As you can see the load versus throughput nicely forms a curve. When there are not mail rushing through the system, nearly all CPUs of my 6 core server idle (left part). When my server processes more than approximately 1.5 messages/sec all CPUs are working and none is ideling any more. With the naked eye, you could estimate the performance to 1.5 msgs/sec.

But we want to calculate it more precise and automate the process, so we get a number that we can display in our monitoring system.

Calculating the Performance

To calculate the performance automatically again I use the gnuplot program. It provides a nice algorithm to find the best fit of a curve to the given data. From the graph, you can see that a quadratic equation would fit the data. It should fit the data better then a straight line.

First I export the data of the last 20 hours:

rrdtool fetch mailstats.rrd AVERAGE --end NOW --start end-20h | grep -v "^\W\|^$\|nan" > tmpdata

20 hours are a compromise between seeing changes fast enough and gathering enough data to get a good fit.

The following gnuplot script fits a quadradtic equation to the data and solves its zero (CPU not ideling any more) to calculate the performance:

DATE=`date +%s`
set fit quiet
f(x) = A*x*x + B*x + C
fit f(x) 'tmpdata' using 2:3 via A,B,C
Z= (-B - sqrt(B*B - 4*A*C)) / (2*A)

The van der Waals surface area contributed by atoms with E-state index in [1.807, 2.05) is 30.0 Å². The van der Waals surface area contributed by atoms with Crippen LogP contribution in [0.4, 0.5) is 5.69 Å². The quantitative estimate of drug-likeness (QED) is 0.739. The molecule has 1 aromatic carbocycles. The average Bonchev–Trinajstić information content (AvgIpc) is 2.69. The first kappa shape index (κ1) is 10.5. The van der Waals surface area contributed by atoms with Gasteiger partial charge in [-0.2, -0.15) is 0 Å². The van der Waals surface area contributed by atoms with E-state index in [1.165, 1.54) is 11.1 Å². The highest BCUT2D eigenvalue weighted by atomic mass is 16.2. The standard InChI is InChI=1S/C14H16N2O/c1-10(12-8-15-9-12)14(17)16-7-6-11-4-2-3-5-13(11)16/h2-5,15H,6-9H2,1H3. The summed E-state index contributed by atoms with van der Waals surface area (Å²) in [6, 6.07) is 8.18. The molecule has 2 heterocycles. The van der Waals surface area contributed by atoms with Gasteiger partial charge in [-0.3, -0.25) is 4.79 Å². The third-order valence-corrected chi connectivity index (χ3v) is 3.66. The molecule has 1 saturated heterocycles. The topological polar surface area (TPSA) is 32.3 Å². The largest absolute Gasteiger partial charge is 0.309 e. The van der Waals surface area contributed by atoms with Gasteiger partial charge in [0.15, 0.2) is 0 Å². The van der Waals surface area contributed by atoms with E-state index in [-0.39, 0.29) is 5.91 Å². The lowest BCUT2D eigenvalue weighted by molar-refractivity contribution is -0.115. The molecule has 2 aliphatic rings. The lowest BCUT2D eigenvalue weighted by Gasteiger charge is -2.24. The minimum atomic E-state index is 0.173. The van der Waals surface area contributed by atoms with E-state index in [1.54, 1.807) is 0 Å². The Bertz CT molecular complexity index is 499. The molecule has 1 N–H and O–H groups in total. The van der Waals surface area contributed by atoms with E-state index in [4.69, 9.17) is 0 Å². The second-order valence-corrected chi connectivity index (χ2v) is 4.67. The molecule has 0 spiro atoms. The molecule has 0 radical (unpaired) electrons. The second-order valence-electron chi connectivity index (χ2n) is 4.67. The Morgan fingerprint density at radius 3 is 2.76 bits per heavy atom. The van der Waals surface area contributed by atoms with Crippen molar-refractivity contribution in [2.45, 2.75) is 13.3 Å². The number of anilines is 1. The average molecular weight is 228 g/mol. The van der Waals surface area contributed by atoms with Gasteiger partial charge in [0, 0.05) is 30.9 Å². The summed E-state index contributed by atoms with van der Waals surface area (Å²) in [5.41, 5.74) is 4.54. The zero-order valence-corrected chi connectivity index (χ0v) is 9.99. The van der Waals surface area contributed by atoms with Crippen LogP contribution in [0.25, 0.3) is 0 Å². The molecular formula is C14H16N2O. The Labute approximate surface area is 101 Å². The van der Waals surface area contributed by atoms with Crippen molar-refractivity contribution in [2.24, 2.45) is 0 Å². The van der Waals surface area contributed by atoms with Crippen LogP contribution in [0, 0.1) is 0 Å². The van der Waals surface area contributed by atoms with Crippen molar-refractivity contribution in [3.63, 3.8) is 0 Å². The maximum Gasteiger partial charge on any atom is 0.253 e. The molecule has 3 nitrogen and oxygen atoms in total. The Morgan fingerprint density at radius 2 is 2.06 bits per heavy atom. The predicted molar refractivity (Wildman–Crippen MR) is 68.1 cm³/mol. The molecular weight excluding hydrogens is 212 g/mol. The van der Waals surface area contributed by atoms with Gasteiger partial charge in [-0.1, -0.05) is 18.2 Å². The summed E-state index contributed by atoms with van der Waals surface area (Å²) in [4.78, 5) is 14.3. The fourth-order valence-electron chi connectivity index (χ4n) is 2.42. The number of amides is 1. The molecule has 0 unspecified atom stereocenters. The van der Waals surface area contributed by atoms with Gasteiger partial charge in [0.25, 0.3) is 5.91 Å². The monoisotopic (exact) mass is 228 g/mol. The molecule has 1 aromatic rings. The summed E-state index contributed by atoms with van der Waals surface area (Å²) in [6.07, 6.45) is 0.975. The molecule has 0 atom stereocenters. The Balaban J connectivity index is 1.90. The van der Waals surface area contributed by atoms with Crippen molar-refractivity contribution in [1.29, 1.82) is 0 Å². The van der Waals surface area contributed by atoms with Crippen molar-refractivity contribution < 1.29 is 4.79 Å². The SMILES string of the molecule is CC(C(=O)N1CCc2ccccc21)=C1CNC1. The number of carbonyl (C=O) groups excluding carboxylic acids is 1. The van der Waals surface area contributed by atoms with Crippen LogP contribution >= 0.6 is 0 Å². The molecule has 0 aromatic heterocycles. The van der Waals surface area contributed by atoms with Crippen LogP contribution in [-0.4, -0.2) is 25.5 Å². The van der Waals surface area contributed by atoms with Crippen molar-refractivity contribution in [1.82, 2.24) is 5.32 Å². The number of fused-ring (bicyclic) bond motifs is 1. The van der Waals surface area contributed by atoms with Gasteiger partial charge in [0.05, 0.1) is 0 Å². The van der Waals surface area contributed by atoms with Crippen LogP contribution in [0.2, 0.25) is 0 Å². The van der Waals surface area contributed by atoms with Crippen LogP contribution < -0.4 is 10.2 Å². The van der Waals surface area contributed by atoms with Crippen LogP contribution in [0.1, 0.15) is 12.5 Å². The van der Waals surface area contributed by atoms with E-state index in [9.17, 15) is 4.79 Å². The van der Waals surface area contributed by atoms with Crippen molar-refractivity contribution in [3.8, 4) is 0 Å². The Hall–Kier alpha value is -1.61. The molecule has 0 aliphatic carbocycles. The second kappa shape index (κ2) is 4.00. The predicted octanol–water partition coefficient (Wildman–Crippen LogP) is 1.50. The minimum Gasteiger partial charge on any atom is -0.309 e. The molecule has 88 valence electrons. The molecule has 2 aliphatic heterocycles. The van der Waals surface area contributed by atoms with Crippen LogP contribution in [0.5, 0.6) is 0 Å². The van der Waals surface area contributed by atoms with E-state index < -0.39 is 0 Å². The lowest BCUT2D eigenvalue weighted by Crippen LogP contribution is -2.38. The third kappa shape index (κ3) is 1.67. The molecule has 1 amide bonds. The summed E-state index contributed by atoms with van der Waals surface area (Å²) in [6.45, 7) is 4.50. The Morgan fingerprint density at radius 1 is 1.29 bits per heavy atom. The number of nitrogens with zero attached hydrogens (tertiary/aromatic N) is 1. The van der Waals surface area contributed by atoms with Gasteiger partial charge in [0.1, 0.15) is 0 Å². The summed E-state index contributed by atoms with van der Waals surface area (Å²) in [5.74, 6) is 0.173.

set print "performance.dat" append
print DATE, Z

Please note that you have to optimize the script in case you get a complex solution. The script also writes the result together with the time into a file. You also should feed the data to you monitoring system that could display the calculated performance together with the actual throughput and the CPU load.

If you run the perfomance calculation in a cronjob you can measure the performance of your system continuosly. So your monitoring system will display the maximum performance every time you change your configuration. You also get a good feeling for the power of your system or when it is time to add more CPUs to your server, buy a new server or put more servers behind a loadbalancer.

Configuration Change

A good test for the performance monitoring came when we changed the setup of the server. In the figure below you can see the effect of the change. Before the change the server could deal with 1.8 msgs per second. After the change the performance skyrocket to 7.3 msgs/sec.

Performance impact of a configuration change.